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British actress Olivia Williams with sabre fish.
The new trailer for “Sex and the City 2″ premiered this week, showing the four ladies more flamboyant and improbable than ever: a gay wedding featuring Liza Minnelli, an “Arabian Nights”-inspired trip to Abu Dhabi, topped off by a chance meeting between Carrie and her ex-boyfriend Aidan. But it’s Samantha’s closing line that I find to be the biggest fairy tale of them all: “We made a deal ages ago — men, babies, it doesn’t matter, we’re soul mates.”
Over the last decade, the show has received countless criticism, but it’s mostly focused on the girls’ expensive habits, and how a writer could never afford Carrie’s apartment, let alone her shoes. As a New York writer myself, I was never bothered by these things. Nor did I care about the impossibly steady stream of men. It was fun! Who wants to watch women ordering Thai delivery and wearing slip-on Vans? What did bother me was the artifice that has rarely been spoken about — the friendships.
Girlfriends have always been a part of TV — Ethel and Lucy, Rhoda and Mary Tyler Moore, Monica and Rachel — but it took “Sex and the City” to elevate those friendships to the level of salvation, replacing the idealized romance with the idealized friendships, connections that are seemingly impenetrable to real-life factors like work, family, time, money, partners or the lack thereof.
Carrie, Miranda, Charlotte and Samantha’s enduring bond at first seemed freeing, an incubator for third-wave feminism where men were accessories and glamour and girlishness were free to roam. This formula caught on like wildfire, showing up in shows like “Lipstick Jungle,” “The Women” and “Eastwick,” all of which showcased the now-ritualized clink of cocktail glasses. It bled down into the younger set with “The Sisterhood of the Traveling Pants.” Even Blair and Serena on “Gossip Girl,” despite their soap-opera dramatics, are always there for each other. Women’s and celebrity magazines got into the BFF narrative, with the emergence of “It” friendships like Oprah and Gayle, Jen and Courtney, and Penelope and Salma, and advertisers use those laughing cliques to sell everything from birth control to scented candles. For me, these unimpeachable, everlasting friendships have become just another implausible expectation, and one that I can’t live up to.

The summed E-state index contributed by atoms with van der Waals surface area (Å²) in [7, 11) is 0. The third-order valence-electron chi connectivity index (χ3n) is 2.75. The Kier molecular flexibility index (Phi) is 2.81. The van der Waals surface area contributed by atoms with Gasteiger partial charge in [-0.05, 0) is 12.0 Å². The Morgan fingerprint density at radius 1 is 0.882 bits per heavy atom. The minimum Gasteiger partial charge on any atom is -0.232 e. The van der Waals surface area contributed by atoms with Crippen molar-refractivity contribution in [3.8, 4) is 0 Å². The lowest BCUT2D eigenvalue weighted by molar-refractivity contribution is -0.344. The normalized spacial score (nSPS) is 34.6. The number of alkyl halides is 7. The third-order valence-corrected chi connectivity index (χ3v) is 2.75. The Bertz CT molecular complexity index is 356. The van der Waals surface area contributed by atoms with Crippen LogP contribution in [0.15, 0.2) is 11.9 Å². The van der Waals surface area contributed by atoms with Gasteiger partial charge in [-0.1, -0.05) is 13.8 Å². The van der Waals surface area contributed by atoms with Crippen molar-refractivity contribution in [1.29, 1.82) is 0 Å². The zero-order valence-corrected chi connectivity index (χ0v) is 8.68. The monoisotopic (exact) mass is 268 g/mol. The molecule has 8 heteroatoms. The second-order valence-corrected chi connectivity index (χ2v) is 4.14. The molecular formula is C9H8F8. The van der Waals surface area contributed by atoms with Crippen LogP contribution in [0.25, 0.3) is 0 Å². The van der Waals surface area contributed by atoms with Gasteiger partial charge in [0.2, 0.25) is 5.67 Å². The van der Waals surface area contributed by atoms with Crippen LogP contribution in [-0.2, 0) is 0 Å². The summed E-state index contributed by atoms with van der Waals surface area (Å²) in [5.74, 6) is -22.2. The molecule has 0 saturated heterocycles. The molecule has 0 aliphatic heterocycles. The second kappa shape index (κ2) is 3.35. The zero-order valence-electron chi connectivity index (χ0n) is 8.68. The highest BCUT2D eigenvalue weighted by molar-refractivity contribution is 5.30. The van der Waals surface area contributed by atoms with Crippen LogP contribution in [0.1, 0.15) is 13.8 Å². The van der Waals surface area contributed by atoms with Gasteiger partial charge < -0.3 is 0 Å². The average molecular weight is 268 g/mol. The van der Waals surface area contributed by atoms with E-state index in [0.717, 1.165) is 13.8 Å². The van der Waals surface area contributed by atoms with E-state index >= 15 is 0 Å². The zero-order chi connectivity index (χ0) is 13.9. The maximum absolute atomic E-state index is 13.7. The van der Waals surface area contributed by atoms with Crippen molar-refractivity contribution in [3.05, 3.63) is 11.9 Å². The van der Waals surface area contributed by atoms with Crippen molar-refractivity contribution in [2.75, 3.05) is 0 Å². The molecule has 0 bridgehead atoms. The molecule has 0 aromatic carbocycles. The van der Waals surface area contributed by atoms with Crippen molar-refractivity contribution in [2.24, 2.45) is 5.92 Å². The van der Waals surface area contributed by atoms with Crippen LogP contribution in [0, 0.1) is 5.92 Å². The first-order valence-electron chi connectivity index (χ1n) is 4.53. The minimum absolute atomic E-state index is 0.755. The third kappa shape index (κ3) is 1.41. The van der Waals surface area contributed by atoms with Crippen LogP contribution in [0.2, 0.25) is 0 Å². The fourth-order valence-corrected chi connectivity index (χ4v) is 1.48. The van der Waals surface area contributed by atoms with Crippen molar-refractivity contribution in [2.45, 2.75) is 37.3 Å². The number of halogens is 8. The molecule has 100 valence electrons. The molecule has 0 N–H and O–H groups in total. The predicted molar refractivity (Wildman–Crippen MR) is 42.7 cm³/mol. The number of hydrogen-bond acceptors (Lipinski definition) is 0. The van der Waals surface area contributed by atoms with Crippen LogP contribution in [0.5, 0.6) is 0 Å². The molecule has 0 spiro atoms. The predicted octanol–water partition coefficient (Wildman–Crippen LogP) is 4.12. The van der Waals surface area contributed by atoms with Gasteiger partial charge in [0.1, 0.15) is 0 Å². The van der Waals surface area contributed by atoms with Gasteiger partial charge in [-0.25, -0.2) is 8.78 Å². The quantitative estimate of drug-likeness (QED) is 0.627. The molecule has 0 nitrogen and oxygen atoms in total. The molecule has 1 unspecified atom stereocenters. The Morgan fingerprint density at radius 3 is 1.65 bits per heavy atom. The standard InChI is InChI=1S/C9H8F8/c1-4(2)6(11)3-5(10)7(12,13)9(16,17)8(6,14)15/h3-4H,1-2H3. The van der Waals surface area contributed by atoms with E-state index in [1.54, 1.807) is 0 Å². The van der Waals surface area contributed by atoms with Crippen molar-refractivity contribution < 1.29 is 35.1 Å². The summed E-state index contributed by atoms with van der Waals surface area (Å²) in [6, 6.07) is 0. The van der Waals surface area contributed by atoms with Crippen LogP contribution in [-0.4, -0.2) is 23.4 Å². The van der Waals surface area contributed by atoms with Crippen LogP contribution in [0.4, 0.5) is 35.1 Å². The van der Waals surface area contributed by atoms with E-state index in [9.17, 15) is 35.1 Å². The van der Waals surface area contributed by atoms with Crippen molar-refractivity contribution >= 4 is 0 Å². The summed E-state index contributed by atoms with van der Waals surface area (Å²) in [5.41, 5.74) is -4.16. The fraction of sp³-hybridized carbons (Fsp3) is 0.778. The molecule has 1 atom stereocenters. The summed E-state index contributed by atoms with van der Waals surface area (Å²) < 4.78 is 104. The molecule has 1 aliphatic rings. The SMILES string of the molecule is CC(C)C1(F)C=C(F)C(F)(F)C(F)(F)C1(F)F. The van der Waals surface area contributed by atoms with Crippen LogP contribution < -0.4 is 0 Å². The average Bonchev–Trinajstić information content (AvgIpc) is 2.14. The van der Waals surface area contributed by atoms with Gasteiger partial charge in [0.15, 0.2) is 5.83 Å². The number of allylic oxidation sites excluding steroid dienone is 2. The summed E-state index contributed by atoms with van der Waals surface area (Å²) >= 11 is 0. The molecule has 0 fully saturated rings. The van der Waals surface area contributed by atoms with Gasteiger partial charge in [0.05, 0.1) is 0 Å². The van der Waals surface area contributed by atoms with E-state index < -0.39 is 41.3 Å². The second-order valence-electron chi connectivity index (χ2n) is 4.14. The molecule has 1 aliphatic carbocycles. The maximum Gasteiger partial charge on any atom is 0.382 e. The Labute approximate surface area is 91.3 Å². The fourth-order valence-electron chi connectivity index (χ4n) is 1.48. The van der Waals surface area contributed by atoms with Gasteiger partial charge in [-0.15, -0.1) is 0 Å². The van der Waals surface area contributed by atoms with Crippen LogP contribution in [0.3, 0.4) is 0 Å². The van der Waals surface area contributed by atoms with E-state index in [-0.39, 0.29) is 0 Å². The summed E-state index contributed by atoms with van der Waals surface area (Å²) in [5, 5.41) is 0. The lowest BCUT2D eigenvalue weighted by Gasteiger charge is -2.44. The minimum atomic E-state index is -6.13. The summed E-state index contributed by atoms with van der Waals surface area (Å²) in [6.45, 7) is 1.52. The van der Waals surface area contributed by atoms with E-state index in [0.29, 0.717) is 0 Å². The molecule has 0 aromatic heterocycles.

My female friendships, many of which are long-standing and intimate, don’t come close to the soul union shared by these ladies. The truth is, I have some good old friends, and some good new ones too — silver and gold, as the old Girl Scout song says. But they certainly don’t fit together like a dinette set: They are separated by interests, personalities, geography, bouts of depression, and unadaptable partners. I have never figured out a way to turn them all into an inspired motley crew à la “Sex and the City,” and nor, from what they tell me, have any of my friends. If anything, this has only gotten harder as I live longer, have more experiences, and meet more people; the chance that any one person or small gang can cover every edge of me seems to be shrinking.
The truth is, despite the warnings of much of the chick lit and chick flicks from the last decade, finding love and marriage turned out to be not so hard. Instead, it was the perfect girlfriend, or girlfriends, that has been so elusive. Nonetheless, year after year, images of the “girls” or the “ladies” keep coming at me, on sitcoms, commercials, in movies and books. I could compare this commodification of lady cliques to the commodification of our bodies for profit, but with that we at least have a public dialogue to inform and protect us. I have nothing to protect me from feeling bad that I don’t have a brunch posse, or an obvious crew of bridesmaids.
There has been such an outpouring of honesty over the last decade about how hard our most important relationships can be. I don’t feel too bad about the complicated ways in which I am a daughter, a wife, or a sister, and will even likely be open to my own ambiguities as a mother. But the dialogue about friendships, it hardly seems to exist.
Elissa Strauss's writing on gender and culture has appeared in the New York Times, Jezebel, and the Forward, where she is a lead blogger for the Sisterhood. Follow her on Twitter at @elissaavery. More Elissa Strauss.
British actress Olivia Williams with sabre fish.
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